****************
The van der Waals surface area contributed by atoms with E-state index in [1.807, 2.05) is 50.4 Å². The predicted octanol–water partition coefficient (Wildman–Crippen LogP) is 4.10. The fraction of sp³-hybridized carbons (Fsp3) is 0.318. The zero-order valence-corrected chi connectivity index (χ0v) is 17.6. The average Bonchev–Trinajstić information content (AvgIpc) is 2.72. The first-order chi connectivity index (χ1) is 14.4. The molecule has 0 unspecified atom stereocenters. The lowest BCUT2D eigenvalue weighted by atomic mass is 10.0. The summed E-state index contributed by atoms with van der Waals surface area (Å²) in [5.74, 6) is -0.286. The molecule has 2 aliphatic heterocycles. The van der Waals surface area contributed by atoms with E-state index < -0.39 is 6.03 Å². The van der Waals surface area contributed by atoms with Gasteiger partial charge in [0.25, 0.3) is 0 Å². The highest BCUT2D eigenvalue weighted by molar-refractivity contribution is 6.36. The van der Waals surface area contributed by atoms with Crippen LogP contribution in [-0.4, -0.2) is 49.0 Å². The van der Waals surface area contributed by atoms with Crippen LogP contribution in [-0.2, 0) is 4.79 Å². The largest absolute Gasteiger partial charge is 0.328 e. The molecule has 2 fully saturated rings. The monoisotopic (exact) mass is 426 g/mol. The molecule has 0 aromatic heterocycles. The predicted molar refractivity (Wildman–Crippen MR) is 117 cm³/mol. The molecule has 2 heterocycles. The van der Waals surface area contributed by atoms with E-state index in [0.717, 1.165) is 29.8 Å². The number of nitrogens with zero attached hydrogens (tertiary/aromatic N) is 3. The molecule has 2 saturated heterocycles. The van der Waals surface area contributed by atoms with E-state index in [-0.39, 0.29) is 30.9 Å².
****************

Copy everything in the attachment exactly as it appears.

The van der Waals surface area contributed by atoms with E-state index in [1.807, 2.05) is 50.4 Å². The predicted octanol–water partition coefficient (Wildman–Crippen LogP) is 4.10. The fraction of sp³-hybridized carbons (Fsp3) is 0.318. The zero-order valence-corrected chi connectivity index (χ0v) is 17.6. The average Bonchev–Trinajstić information content (AvgIpc) is 2.72. The first-order chi connectivity index (χ1) is 14.4. The molecule has 0 unspecified atom stereocenters. The lowest BCUT2D eigenvalue weighted by atomic mass is 10.0. The summed E-state index contributed by atoms with van der Waals surface area (Å²) in [5.74, 6) is -0.286. The molecule has 2 aliphatic heterocycles. The van der Waals surface area contributed by atoms with E-state index < -0.39 is 6.03 Å². The van der Waals surface area contributed by atoms with Gasteiger partial charge in [0.25, 0.3) is 0 Å². The highest BCUT2D eigenvalue weighted by molar-refractivity contribution is 6.36. The van der Waals surface area contributed by atoms with Crippen LogP contribution in [-0.4, -0.2) is 49.0 Å². The van der Waals surface area contributed by atoms with Crippen LogP contribution in [-0.2, 0) is 4.79 Å². The largest absolute Gasteiger partial charge is 0.328 e. The molecule has 2 fully saturated rings. The monoisotopic (exact) mass is 426 g/mol. The molecule has 0 aromatic heterocycles. The predicted molar refractivity (Wildman–Crippen MR) is 117 cm³/mol. The molecule has 2 heterocycles. The van der Waals surface area contributed by atoms with E-state index in [0.717, 1.165) is 29.8 Å². The number of nitrogens with zero attached hydrogens (tertiary/aromatic N) is 3. The molecule has 2 saturated heterocycles. The van der Waals surface area contributed by atoms with E-state index in [-0.39, 0.29) is 30.9 Å².